The printed circuit board 310 includes a plurality of logic components and a plurality of tracings etched thereon to electrically connect the various components mounted on the circuit board 310. Components on the printed circuit board 310 are powered through the conversion of the 48 volts DC provided by the power supply 210 to approximately 3.3 volts DC. In addition, the printed circuit board 310 delivers up to 48 volts DC to each jack 129 in each port module 128 that is connected to a powered device.
The printed circuit board 310 includes connector 315, port modules 128, and a COM module 134 including COM-in port 130 and COM-out port 132 mounted thereon. The printed circuit board 310 also includes a connector 317 for mating with a connector 415 of CPU line card 410.
Referring now to
Referring now to
In one example, the CPU line card 410 can communicate to a remote device on the network when an error condition occurs, such as a failed jack 129 in a module 128. The remote device can then reconfigure the unit 100 by, for example, shutting down the failed jack 129 and/or turning on one or more additional jacks 129.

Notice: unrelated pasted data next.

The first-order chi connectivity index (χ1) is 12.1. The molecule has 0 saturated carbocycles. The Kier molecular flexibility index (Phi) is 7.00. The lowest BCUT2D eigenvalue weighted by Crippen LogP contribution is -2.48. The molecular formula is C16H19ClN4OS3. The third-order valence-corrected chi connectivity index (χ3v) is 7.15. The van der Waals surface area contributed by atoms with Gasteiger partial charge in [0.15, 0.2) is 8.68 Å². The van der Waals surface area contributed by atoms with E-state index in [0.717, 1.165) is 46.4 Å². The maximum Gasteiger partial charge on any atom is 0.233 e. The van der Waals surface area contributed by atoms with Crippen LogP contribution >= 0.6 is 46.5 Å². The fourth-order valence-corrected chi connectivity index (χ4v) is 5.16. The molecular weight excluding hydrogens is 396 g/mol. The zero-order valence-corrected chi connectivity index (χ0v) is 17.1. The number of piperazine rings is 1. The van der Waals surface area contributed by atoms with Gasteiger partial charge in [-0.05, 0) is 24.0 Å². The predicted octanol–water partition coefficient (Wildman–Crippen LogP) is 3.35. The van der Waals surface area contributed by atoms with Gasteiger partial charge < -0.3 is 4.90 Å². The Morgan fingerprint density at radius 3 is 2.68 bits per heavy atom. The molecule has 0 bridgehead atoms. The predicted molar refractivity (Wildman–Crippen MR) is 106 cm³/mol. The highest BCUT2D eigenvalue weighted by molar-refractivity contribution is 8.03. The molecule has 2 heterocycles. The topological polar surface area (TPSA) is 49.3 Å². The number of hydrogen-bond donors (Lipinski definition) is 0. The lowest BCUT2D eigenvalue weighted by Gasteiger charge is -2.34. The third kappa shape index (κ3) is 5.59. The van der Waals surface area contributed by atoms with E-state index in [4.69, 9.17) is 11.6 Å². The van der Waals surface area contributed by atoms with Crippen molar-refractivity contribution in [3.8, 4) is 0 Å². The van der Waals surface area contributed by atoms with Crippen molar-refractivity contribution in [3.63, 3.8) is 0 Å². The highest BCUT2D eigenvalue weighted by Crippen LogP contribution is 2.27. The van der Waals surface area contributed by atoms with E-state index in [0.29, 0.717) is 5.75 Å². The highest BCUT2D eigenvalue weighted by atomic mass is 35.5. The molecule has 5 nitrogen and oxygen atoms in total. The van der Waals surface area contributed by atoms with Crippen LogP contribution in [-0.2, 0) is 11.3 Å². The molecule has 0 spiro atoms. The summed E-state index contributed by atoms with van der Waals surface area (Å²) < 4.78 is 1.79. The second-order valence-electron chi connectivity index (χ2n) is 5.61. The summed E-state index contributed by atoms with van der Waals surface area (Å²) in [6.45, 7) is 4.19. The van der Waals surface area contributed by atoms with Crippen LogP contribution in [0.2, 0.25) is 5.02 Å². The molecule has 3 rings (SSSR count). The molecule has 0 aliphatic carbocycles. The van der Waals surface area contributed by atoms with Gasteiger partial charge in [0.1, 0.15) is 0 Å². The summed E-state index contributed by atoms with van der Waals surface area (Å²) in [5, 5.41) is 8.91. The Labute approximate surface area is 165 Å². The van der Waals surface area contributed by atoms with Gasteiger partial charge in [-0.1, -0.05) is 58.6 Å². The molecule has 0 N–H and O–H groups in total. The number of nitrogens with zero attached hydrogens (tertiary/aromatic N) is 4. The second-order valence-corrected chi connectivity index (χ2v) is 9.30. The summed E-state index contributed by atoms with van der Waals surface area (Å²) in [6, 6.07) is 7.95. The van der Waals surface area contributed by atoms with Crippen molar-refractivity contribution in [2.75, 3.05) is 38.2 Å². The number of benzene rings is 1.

In the illustrated example, the CPU line card 410 includes a printed circuit board 430 coupled to the CPU cover 144. The printed circuit board 430 includes connector 415 and port 450 mounted thereto. Connector 415 mates with connector 317 on printed circuit board 210 to allow communication between the CPU line card 410 and the printed circuit board 210. Port 450 is visible through aperture 150 of the CPU cover 144 and accepts an ethernet plug of an ethernet cable to connect the CPU line card 410 to, for example, the network.
In the example shown, the CPU line card 410 can be inserted into and removed from the unit 100 without requiring removal of the cover 110. Specifically, to insert the CPU line card 410 into the unit 100, the CPU line card 410 is inserted in the direction A into a cavity 178 formed between the chassis 105 and cover 110 in the back surface 140 of the unit 100. See
The unit 100 is configured to recognize when a CPU line card 410 is inserted and/or removed. In one embodiment, the CPU line card 410 can be inserted and removed without requiring the unit 100 to be powered down.